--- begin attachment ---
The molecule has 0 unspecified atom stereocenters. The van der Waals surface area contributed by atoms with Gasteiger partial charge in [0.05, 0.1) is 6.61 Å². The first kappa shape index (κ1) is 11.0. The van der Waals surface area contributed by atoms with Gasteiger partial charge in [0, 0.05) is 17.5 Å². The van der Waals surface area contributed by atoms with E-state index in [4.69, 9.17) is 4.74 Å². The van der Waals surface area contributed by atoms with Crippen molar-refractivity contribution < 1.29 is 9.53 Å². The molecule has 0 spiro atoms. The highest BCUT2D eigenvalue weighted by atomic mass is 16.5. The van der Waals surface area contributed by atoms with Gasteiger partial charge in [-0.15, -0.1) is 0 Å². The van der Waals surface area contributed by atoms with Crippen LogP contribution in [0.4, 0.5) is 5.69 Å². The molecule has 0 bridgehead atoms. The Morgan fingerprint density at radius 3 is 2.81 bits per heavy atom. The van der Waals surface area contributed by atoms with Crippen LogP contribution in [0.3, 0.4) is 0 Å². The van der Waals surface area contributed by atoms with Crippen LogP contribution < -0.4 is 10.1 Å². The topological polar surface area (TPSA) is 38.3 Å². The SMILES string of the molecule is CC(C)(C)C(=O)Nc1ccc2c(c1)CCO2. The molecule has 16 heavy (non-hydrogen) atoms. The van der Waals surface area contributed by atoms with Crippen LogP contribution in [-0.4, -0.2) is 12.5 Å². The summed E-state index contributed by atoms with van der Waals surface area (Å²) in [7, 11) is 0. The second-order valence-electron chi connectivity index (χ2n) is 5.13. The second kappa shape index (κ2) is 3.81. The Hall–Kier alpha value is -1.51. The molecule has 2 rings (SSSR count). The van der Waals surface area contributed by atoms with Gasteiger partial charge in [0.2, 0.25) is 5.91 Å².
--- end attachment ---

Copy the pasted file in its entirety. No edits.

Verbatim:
The molecule has 0 unspecified atom stereocenters. The van der Waals surface area contributed by atoms with Gasteiger partial charge in [0.05, 0.1) is 6.61 Å². The first kappa shape index (κ1) is 11.0. The van der Waals surface area contributed by atoms with Gasteiger partial charge in [0, 0.05) is 17.5 Å². The van der Waals surface area contributed by atoms with E-state index in [4.69, 9.17) is 4.74 Å². The van der Waals surface area contributed by atoms with Crippen molar-refractivity contribution < 1.29 is 9.53 Å². The molecule has 0 spiro atoms. The highest BCUT2D eigenvalue weighted by atomic mass is 16.5. The van der Waals surface area contributed by atoms with Gasteiger partial charge in [-0.15, -0.1) is 0 Å². The van der Waals surface area contributed by atoms with Crippen LogP contribution in [0.4, 0.5) is 5.69 Å². The molecule has 0 bridgehead atoms. The Morgan fingerprint density at radius 3 is 2.81 bits per heavy atom. The van der Waals surface area contributed by atoms with Crippen LogP contribution in [0.3, 0.4) is 0 Å². The van der Waals surface area contributed by atoms with Crippen LogP contribution < -0.4 is 10.1 Å². The topological polar surface area (TPSA) is 38.3 Å². The SMILES string of the molecule is CC(C)(C)C(=O)Nc1ccc2c(c1)CCO2. The molecule has 16 heavy (non-hydrogen) atoms. The van der Waals surface area contributed by atoms with Crippen LogP contribution in [-0.4, -0.2) is 12.5 Å². The summed E-state index contributed by atoms with van der Waals surface area (Å²) in [7, 11) is 0. The second-order valence-electron chi connectivity index (χ2n) is 5.13. The second kappa shape index (κ2) is 3.81. The Hall–Kier alpha value is -1.51. The molecule has 2 rings (SSSR count). The van der Waals surface area contributed by atoms with Gasteiger partial charge in [0.2, 0.25) is 5.91 Å².